ANN ARBOR, Mich. — Negative media portrayals cause Muslim Americans to identify less as American and feel more distrust towards the U.S. government, according to a study by researchers at the University of Michigan.
The evidence shows that at least in some instances, this negative light can be more intense for Muslims than an incident where they experience personal discrimination.
The research team examined how young Muslim Americans identify with their American and Muslim identities and how they change over time. They wanted to see how discrimination and exposure to negative media coverage of Muslims affected this.
For the study, the authors crafted a questionnaire that required recollection of instances of being personally discriminated against, perceptions of news coverage of Muslims, how strongly they identify as being American and Muslim, and their overall trust in the government. There were 237 participants in all, most identifying as Arab or South Asian. Their answers were recorded before and after the 2016 U.S. presidential election.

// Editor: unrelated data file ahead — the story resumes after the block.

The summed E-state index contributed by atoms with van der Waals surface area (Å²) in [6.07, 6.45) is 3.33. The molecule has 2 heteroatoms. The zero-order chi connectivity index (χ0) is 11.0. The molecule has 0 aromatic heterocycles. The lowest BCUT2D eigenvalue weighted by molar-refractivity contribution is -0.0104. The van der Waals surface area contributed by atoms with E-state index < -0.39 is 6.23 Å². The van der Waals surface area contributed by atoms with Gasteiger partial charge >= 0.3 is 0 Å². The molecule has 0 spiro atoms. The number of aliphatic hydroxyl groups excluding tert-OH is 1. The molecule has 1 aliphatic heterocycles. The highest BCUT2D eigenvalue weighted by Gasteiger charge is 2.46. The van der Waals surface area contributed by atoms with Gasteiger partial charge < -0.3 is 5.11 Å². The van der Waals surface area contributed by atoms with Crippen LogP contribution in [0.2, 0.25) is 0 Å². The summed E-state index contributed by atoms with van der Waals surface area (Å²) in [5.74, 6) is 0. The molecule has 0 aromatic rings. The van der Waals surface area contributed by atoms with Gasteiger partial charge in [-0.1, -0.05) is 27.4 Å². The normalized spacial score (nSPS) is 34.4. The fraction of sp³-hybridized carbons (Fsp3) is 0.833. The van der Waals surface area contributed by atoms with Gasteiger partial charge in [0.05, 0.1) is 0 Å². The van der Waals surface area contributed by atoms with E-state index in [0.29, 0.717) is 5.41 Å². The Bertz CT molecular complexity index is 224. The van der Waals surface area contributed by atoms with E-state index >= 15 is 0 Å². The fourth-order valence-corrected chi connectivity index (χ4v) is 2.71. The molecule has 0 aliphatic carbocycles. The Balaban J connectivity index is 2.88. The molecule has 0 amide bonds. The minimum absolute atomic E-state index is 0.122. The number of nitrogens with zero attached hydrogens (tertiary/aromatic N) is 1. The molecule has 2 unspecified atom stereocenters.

They found that discrimination didn’t affect how the respondents identified themselves. Negative media coverage caused the respondents to weaken their identification as Muslims and weakened their trust in the government. Neither negative media coverage nor personal discrimination weakened their identification as Muslims.
“One reason for this could be due to the increased media coverage of negative remarks made by several U.S. presidential candidates during the 2016 election,” said study lead author Muniba Saleem, assistant professor of communication studies and faculty associate at the Institute for Social Research, in a statement. “This can increase the salience of media in people’s minds as well as increase perceptions of group discrimination.”
The study is published in the Journal of Communication.